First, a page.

By Samantha Pak
Northwest Asian Weekly
During these trying economic times, organizations have dealt with budget cuts, often leading to reduced hours of operation and elimination of positions, programs, and services.
The Seattle Public Library (SPL) is no exception.
Officials have had to cut the library’s 2010 budget by $3 million, leaving roughly $49 million. SPL Communications Director Andra Addison said this money is mainly used for two things: operational costs such as library staff and resources for patron use, such as books, DVDs, and electronic services. In addition, a small amount of the budget is set aside for utilities and other fixed expenses.
In an effort to save money this year, Addison said SPL has eliminated positions and cut the resource budget from roughly $5.7 million to $5.2 million. Operating hours have also been reduced — 15 of the library’s 27 branches are now closed every Friday and Sunday — and SPL will shut down from Aug. 30 to Sept. 6 to help make up for the $3 million shortfall.
Addison, who has been with SPL for 15 years, said the library’s budget has had both increases and cuts over the last 10 years. However, in recent years, there have been more cuts.
“We’ve been pretty lean the last several years because of the prolonged economic downturn,” she said.
But one thing SPL has not done during these tough times is close or consolidate any of its branches. In fact, it has done the opposite. As a result of the $290.7 million Libraries for All bond approved by voters in 1998, SPL has opened four new branches in communities that previously had no library service.
Addison said people confuse the bond money, which pays for capital construction, with operating funds, which comes from the city’s general fund.
“The Libraries for All bond was a construction bond voters approved specifically to pay for improvements to the buildings [and to build new branches],” she said. “By law, that money can only be used for those building projects approved by the voters. That money cannot be used for operating libraries.”
One new branch is the International District (ID)/Chinatown branch, located at 713 Eighth Avenue South.
Wei Cai has been with SPL for 15 years in various capacities, but for the last two years, she has been branch manager of the ID/Chinatown branch, which opened in June 2005. Since taking over the position, Cai has worked to make her branch a part of the ID community. “My responsibility is to provide a welcoming environment for everyone using [the library],” she said.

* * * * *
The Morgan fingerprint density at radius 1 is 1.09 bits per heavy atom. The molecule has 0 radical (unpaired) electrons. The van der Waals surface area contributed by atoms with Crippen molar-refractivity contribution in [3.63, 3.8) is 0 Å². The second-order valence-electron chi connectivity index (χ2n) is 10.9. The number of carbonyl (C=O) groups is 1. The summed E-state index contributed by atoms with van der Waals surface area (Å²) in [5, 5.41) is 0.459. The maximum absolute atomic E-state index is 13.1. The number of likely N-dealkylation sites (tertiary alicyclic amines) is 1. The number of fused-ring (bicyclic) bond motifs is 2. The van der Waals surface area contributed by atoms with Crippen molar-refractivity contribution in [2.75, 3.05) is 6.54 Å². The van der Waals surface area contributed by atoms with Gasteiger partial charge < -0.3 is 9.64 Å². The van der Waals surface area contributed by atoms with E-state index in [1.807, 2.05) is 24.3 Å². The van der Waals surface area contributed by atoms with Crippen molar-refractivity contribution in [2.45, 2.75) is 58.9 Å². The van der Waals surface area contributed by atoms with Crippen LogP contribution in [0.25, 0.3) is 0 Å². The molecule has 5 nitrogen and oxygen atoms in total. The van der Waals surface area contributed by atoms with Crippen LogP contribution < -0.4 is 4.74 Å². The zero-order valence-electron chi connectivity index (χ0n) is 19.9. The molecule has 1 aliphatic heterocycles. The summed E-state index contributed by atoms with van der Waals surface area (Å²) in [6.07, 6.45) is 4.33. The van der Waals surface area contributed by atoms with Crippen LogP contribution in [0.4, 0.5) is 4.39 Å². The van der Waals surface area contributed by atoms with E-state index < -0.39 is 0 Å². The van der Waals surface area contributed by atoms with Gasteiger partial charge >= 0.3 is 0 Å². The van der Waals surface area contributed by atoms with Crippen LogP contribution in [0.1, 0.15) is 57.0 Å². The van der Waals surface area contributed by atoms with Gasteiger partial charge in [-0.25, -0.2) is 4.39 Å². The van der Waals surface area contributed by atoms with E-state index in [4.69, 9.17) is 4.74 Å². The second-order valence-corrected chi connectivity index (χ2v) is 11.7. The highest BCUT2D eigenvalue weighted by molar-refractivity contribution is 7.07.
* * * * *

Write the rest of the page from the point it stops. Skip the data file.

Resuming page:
Cai, who also manages SPL’s Beacon Hill branch, attends public meetings to provide a library presence and learn how to better serve her patrons. And she feels she has been successful.
“We’ve had so many positive reactions,” Cai said. “[People tell me], ‘I’m just so happy to have a library here.’ We are heavily used by the community.”
Because of its location, the ID/Chinatown branch has the most concentrated collection of Asian language materials in the SPL. Cai said they have visitors ranging from those who live in the ID to international visitors sightseeing in the ID.
Sue Taoka, former executive director of the Seattle Chinatown International District Preservation and Development Authority (SCIDPDA), said, “The [SCID]PDA built the building that the ID library is in. As we were putting together plans … we heard from many residents, young and old, that a library was a much needed community asset. …
“Libraries are particularly important during economic downturns,” said Taoka. “Residents need to have access to information and entertainment, during tough economic times. Libraries provide this access at no cost. And even more important to the API immigrant community is the availability of information in a variety of languages as well as news from their homeland.”
While many businesses and organizations have suffered during the recession, SPL has thrived in a way.
Despite budget cuts, both Cai and Addison stated that there has actually been an increase in library usage.
In 2009, 118,055 people visited the 3,930 square-foot ID/Chinatown branch, which circulated 131,999 books and materials that year. Addison said people are checking out more materials but that there are other reasons why people go to the library.
“People come to the libraries to use computers that they might not be able to afford themselves, to research jobs or develop resumes, to find out how to start a small business, to learn English, to become financially literate, and more,” she said.
Addison added that people are taking advantage of the free Wi-Fi, programs, and software the library offers.
Although times are tough and the future still looks bleak, Addison and Cai see the future of public libraries as anything but that. Cai said that in her time with SPL, she has never seen the library attendance dip and does not see it doing so anytime soon.
“I think the library will always be the heart of a community,” she said. “If we keep ourselves relevant to the community we serve, we will be here forever.” ♦
Samantha Pak can be reached at email@example.com.